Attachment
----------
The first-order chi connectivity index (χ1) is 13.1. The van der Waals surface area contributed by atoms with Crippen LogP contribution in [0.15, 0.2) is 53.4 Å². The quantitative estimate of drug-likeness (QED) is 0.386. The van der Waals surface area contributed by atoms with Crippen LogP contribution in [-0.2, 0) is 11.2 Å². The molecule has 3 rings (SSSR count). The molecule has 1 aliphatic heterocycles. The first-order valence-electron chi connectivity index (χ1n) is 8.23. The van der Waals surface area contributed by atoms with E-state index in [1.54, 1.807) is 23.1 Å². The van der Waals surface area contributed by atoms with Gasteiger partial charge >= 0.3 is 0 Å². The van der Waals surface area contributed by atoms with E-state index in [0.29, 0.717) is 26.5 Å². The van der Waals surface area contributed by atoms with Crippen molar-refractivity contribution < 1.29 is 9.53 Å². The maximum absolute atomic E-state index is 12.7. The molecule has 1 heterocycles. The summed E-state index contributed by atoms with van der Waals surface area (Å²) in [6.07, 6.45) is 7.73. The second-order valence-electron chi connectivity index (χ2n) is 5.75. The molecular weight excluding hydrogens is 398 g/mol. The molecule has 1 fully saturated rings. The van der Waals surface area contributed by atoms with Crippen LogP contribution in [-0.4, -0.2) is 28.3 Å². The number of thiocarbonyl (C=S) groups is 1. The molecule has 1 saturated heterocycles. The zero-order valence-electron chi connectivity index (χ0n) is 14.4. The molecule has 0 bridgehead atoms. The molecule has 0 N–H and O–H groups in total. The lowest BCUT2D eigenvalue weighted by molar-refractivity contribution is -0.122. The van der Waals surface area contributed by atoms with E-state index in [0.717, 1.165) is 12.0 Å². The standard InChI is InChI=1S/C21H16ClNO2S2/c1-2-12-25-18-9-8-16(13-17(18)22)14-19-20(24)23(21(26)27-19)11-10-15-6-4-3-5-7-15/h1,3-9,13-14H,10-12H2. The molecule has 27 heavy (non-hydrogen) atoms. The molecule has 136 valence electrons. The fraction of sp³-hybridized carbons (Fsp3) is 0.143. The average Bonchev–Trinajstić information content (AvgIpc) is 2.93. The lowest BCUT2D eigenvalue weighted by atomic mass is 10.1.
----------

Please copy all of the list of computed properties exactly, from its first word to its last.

The first-order chi connectivity index (χ1) is 13.1. The van der Waals surface area contributed by atoms with Crippen LogP contribution in [0.15, 0.2) is 53.4 Å². The quantitative estimate of drug-likeness (QED) is 0.386. The van der Waals surface area contributed by atoms with Crippen LogP contribution in [-0.2, 0) is 11.2 Å². The molecule has 3 rings (SSSR count). The molecule has 1 aliphatic heterocycles. The first-order valence-electron chi connectivity index (χ1n) is 8.23. The van der Waals surface area contributed by atoms with E-state index in [1.54, 1.807) is 23.1 Å². The van der Waals surface area contributed by atoms with Gasteiger partial charge >= 0.3 is 0 Å². The van der Waals surface area contributed by atoms with E-state index in [0.29, 0.717) is 26.5 Å². The van der Waals surface area contributed by atoms with Crippen molar-refractivity contribution < 1.29 is 9.53 Å². The maximum absolute atomic E-state index is 12.7. The molecule has 1 heterocycles. The summed E-state index contributed by atoms with van der Waals surface area (Å²) in [6.07, 6.45) is 7.73. The second-order valence-electron chi connectivity index (χ2n) is 5.75. The molecular weight excluding hydrogens is 398 g/mol. The molecule has 1 fully saturated rings. The van der Waals surface area contributed by atoms with Crippen LogP contribution in [-0.4, -0.2) is 28.3 Å². The number of thiocarbonyl (C=S) groups is 1. The molecule has 1 saturated heterocycles. The zero-order valence-electron chi connectivity index (χ0n) is 14.4. The molecule has 0 bridgehead atoms. The molecule has 0 N–H and O–H groups in total. The lowest BCUT2D eigenvalue weighted by molar-refractivity contribution is -0.122. The van der Waals surface area contributed by atoms with E-state index in [0.717, 1.165) is 12.0 Å². The standard InChI is InChI=1S/C21H16ClNO2S2/c1-2-12-25-18-9-8-16(13-17(18)22)14-19-20(24)23(21(26)27-19)11-10-15-6-4-3-5-7-15/h1,3-9,13-14H,10-12H2. The molecule has 27 heavy (non-hydrogen) atoms. The molecule has 136 valence electrons. The fraction of sp³-hybridized carbons (Fsp3) is 0.143. The average Bonchev–Trinajstić information content (AvgIpc) is 2.93. The lowest BCUT2D eigenvalue weighted by atomic mass is 10.1.